- No metadata support. ISO images don’t have video metadata tags in Windows Explorer.
- Large file size. Unwanted features, such as multiple language tracks, contribute to unnecessarily large file sizes.
I have spent the last several weeks researching alternatives to storing movies as ISO images. My paramount requirement is to retain the original quality of the audio/video streams—in other words, I should not have to re-encode any of my movies and thus risk a reduction in image or sound quality. Thus I chose Matroska as my preferred video format. But of course there are several other benefits upon which I hope to capitalize, such as playback in Windows Media Player 12, and the ability to retain the extras, or bonus features, from the original movie discs.
Playback in Windows Media Player
MKVs appear in the Videos Library. This is important. I choose Windows Media Player 12 as my music and video player because it is the only media player I have used that has such a comprehensive and customizable media library. With the right codecs, you can play nearly any format of audio or video. And MKV is thankfully not an exception. Additionally, I have found that Windows Media Player 12 respects the “Hidden” file attribute. A file marked as “Hidden”will not appear in Windows Media Player 12. Unfortunately, Windows Media Center 7 does not respect file attributes.
Metadata tagging. An equally important feature to me, perhaps the most important feature after lossless quality, is that the Windows Media Player 12 Videos Library provides metadata tagging capabilities not seen in Media Center Classic: Home Cinema, VLC, or even, sadly, Windows Media Center 7. This is very important because Windows Explorer does not support video metadata properties for the MKV format as it does for the WMV and MP4 video formats, nor are there any media players that I have read of that properly and aesthetically display the tags from the XML tag files that can be muxed into MKVs. Those few players that do display Matroska tags (such as VLC) don’t provide a framework for interacting with them the way Windows Media Player 12 does: they can’t be searched, filtered, or sorted.
Retain extras from BD and DVD originals
I want to keep all my movies with their extras and bonus features. MKV seems to provide a way to make it appear as if all of the bonus content can be accessed from one video title entry in a media library.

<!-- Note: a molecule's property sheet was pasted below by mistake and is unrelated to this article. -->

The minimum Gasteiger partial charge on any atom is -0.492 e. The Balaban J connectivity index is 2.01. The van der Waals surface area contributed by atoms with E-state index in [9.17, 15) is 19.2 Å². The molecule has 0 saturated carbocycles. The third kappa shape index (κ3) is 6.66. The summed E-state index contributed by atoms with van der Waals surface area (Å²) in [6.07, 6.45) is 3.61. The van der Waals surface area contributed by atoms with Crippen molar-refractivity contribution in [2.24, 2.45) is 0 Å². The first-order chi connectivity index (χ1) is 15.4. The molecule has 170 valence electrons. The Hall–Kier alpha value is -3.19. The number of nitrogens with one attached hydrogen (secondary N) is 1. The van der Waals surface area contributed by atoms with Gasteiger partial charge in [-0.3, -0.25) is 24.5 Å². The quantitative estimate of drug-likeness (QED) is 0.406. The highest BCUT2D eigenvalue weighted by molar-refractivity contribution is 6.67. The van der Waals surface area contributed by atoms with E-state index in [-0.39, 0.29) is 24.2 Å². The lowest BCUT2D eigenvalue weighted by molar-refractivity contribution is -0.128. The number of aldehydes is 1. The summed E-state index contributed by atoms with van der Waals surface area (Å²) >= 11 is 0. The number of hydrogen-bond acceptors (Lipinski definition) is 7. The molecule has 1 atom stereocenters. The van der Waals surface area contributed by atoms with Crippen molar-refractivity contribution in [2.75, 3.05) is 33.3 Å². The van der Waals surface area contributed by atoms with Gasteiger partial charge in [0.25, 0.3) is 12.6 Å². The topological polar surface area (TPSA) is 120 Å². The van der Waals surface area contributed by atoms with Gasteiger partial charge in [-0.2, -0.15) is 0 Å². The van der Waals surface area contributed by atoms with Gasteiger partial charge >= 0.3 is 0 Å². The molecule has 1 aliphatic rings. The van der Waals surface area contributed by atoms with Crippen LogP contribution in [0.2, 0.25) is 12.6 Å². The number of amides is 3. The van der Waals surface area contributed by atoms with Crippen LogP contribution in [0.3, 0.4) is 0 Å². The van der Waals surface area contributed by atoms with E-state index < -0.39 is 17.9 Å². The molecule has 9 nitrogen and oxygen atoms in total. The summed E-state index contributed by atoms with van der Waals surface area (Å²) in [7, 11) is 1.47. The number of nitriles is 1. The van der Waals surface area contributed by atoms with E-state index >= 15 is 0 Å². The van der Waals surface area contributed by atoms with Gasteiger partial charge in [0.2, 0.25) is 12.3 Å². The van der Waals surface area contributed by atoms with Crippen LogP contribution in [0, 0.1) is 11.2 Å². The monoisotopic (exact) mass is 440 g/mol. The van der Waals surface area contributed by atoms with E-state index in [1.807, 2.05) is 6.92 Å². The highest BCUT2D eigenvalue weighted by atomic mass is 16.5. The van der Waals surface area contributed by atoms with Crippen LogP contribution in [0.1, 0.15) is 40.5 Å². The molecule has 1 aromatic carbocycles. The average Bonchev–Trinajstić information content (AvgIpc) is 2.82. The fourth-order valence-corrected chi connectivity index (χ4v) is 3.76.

Extras as a Windows Media Player Playlist
Cornucopia, you suggested that I use playlists to organize and play back my videos seamlessly. That was a great idea, and prior to starting this thread, I had already experimented with it, but I quickly dismissed it as a satisfactory solution.
- To be included in a playlist, each extra appears in the Videos Library as an individual video entry; thus they have no context connecting them to the feature film they belong to. That makes the library messy and unorganized. Most of the video tags are inapplicable to extras independent of the main movie, such as director, writer, producer, actors, etc.
- For a video library with more than 25 titles, it would be visually untidy to have them all appear as playlists under the Playlist section of the Library Navigation Pane.
- Playlists are not searchable in the library.
- Playlists have no associated metadata tags.
Ideas for the best approach for accessing extras with MKV
- Store each extra from the original ISO in its own MKV file, then chain-link all files to the feature presentation MKV as segments. Enable the “Hidden” attribute for all extraneous MKVs in a title folder so they don’t appear in the Windows Media Player Videos Library. End-user result: Upon starting playback of an MKV title from the Windows Media Player Videos Library, the Haali Media Splitter right-click menu displays all extras and the main feature as separate selectable segments. Upon selecting the desired segment, the individual audio and subtitle streams for that segment are presented, along with any chapters. There’s only one drawback here, and it is the one about which I started this thread.
- Ordered Chapters. How does this work? Store all extras as individual MKVs along with the main feature MKV in a title folder,create an ordered chapters XML file, mux it into the feature presentation MKV, mark all extraneous MKVs as “Hidden,” play from the Windows Media Player Videos Library, and choose extras from the Haali Media Splitter right-click menu as chapter entries instead of segments?
- Append all bonus feature streams into one multiplexed MKV? This doesn’t work since all streams are not equal in number of tracks or codecs used. Are there any workarounds? What is the intended purpose of the "Append" feature? What is the end-user’s playback experience with this feature properly implemented?
Again, thank you all for your support so far.
Last edited by QuantumTronix; 11th Jul 2012 at 20:40.